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M: Finally, Respect for the Image


slaytonf
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I recorded M on Sunday night, and just got around to watching it tonight. I've seen this great movie many times before, but it's still as engrossing as ever. It's rare that a film or it's treatment allow an opportunity for unreserved praise, but this is one instance. Fritz Lang's entire frame was shown. It has been mentioned in other threads that the ratios of many films didn't match the 4:3 of TVs, so they were enlarged, usually chopping off the top and bottom of the frame. Sure, in this version there is a black band around the picture, plus the bands at each side of my flat screen TV. But we get all of Fritz Lang's vision. The print was also beautifully pristine, with hardly a chip or fleck in it. This restored version is still some eight minutes shorter than the original release (according to information on the film), but it's better than what has been available since 1960. Thanks to the Netherlands Film Museum, and the other institutions that contributed to the 2000 restoration.

 

M is both a tour de force, and a textbook example of how to direct a movie. Although from an academic point of view of Fritz Lang's works, Metropolis would have to be judged a better and more important movie, based on its themes and imagery, it's hard not to rate M on an equal level. The opening scenes are a masterful expository sequence, made doubly powerful by its understatement and indirect imagery: the mother's doting care in preparing the meal, mirroing her love for her child, her growing fear, only intensified by the silence, the absence of the child from shots of the domestic scene; intensified also by our knowlege of the child's impending murder, and our helplessness to prevent it; the final shot of the balloon, a hideous mockery of the simple joy it's meant to convey, trapped in the wires like the child is trapped, and then released, along with the child's life. There is not a superfluous scene, shot, or word spoken. Everything in the film serves either to advance the plot, or develop character.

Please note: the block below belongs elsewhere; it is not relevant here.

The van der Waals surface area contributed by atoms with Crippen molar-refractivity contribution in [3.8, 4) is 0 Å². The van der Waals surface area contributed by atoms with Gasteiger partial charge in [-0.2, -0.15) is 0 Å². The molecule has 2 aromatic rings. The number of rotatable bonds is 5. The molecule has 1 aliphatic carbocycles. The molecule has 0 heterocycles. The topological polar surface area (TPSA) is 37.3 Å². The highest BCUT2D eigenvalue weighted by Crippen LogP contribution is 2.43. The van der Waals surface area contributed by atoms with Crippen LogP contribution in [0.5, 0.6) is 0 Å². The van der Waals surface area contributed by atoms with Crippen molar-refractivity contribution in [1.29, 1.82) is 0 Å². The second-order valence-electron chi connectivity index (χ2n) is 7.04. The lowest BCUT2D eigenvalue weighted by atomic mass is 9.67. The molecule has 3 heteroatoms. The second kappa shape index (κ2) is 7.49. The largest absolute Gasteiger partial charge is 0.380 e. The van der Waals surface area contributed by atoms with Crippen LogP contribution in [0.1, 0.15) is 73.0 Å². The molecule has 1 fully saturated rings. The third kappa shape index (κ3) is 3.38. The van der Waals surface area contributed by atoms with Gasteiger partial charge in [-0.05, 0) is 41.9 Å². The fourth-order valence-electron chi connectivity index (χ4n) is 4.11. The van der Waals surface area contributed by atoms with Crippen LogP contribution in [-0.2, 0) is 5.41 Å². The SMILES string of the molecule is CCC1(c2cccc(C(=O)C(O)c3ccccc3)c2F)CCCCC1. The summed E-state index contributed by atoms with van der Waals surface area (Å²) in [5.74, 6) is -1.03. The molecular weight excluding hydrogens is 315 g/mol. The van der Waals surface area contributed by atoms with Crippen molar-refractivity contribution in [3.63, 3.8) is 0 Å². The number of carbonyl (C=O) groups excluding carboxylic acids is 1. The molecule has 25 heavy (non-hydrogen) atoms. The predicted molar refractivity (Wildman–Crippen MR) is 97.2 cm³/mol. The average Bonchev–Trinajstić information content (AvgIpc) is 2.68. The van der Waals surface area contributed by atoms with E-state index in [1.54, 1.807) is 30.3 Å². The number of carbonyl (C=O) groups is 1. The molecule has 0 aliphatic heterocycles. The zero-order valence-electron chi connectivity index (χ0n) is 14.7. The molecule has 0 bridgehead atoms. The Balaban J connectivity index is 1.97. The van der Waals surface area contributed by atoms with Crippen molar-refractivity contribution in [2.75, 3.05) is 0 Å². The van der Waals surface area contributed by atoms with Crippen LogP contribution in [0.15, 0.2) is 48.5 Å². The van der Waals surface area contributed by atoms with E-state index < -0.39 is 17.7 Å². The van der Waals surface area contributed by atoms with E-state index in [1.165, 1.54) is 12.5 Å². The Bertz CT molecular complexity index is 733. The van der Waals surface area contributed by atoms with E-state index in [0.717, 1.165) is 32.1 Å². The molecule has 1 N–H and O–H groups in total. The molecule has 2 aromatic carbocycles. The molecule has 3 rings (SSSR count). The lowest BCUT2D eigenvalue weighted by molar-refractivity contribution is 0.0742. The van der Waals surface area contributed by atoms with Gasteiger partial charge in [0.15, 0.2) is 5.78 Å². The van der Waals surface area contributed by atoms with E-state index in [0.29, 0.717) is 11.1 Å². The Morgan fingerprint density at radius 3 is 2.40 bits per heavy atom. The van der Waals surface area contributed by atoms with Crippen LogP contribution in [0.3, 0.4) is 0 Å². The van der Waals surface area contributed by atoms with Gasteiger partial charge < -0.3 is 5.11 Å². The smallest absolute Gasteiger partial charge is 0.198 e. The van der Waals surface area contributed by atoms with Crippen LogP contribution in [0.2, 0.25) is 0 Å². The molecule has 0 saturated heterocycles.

There is much the film explores, the psychology of compulsion, the striving for justice and order among all elements of society. On the surface, there is the police-procedural story of the hunt for the murderer. It is complicated by a parallel procedural story of the underworld seeking the same man. The underworld activities mirror, parrallel, and parody the activities of the legitimate world. Although Mr. Lang is at pains to show the justice of the underworld is a poor imitation, and inadvisable. There is the exquisite juxtaposition of our revulsion for the murderer, and our inevitable identification with him as the underdog, fleeing his pursuers, the object of a kangaroo court, and the victim of his irresistable compulsions. There is also a lot of humor in the film. It serves as a counterpoint to the serious subject of the film, and as a release from the tension.

 

It was deflating to learn Fritz Lang said the message he wanted to send with this movie was "Mothers, keep an eye on your children." That's it. Just keep an eye on your children. So all the examination of the psyche of a child murderer, played magnificently by Peter Lorre, all the examination of the role of law and justice, and the natural striving for it on all levels of society, all the wry and comic observations on human nature Mr. Lang worked in to the movie as the story unfolded, all of that was just so that he could say at the end of the movie, keep an eye on your children. Sounds shaggy to me.

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Did you really get much out of the psyche of a child murderer in that movie? I take Lorre to be a nut and that is about it, there is nothing in the movie that helps to understand the unthinkable.

 

What makes the movie is the underworld helping to nab the guy to keep their own interests going. Your enemies enemy is your friend sort of thing. Of coarse Lorre was nobody's friend but he made others work together to get him in the end. His crimes were even beneath the underworld.

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